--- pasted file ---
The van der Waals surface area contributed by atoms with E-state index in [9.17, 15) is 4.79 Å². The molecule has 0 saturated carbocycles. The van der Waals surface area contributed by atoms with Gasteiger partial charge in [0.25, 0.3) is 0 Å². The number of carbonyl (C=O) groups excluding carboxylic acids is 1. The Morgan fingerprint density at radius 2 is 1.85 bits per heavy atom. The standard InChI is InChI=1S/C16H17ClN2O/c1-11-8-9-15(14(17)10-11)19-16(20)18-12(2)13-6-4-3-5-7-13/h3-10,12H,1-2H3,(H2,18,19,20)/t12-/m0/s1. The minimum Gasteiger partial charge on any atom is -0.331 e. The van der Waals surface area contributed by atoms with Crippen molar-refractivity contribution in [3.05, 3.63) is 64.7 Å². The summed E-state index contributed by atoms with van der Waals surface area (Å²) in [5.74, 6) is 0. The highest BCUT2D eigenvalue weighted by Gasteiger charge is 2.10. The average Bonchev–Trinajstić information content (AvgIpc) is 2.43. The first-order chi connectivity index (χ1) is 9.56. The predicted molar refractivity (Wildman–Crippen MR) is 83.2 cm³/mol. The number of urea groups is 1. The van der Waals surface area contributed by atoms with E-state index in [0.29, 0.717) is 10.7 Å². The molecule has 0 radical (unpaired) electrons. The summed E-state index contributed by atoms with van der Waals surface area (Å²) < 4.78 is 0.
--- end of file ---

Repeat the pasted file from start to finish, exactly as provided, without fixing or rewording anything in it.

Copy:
The van der Waals surface area contributed by atoms with E-state index in [9.17, 15) is 4.79 Å². The molecule has 0 saturated carbocycles. The van der Waals surface area contributed by atoms with Gasteiger partial charge in [0.25, 0.3) is 0 Å². The number of carbonyl (C=O) groups excluding carboxylic acids is 1. The Morgan fingerprint density at radius 2 is 1.85 bits per heavy atom. The standard InChI is InChI=1S/C16H17ClN2O/c1-11-8-9-15(14(17)10-11)19-16(20)18-12(2)13-6-4-3-5-7-13/h3-10,12H,1-2H3,(H2,18,19,20)/t12-/m0/s1. The minimum Gasteiger partial charge on any atom is -0.331 e. The van der Waals surface area contributed by atoms with Crippen molar-refractivity contribution in [3.05, 3.63) is 64.7 Å². The summed E-state index contributed by atoms with van der Waals surface area (Å²) in [5.74, 6) is 0. The highest BCUT2D eigenvalue weighted by Gasteiger charge is 2.10. The average Bonchev–Trinajstić information content (AvgIpc) is 2.43. The first-order chi connectivity index (χ1) is 9.56. The predicted molar refractivity (Wildman–Crippen MR) is 83.2 cm³/mol. The number of urea groups is 1. The van der Waals surface area contributed by atoms with E-state index in [0.29, 0.717) is 10.7 Å². The molecule has 0 radical (unpaired) electrons. The summed E-state index contributed by atoms with van der Waals surface area (Å²) < 4.78 is 0.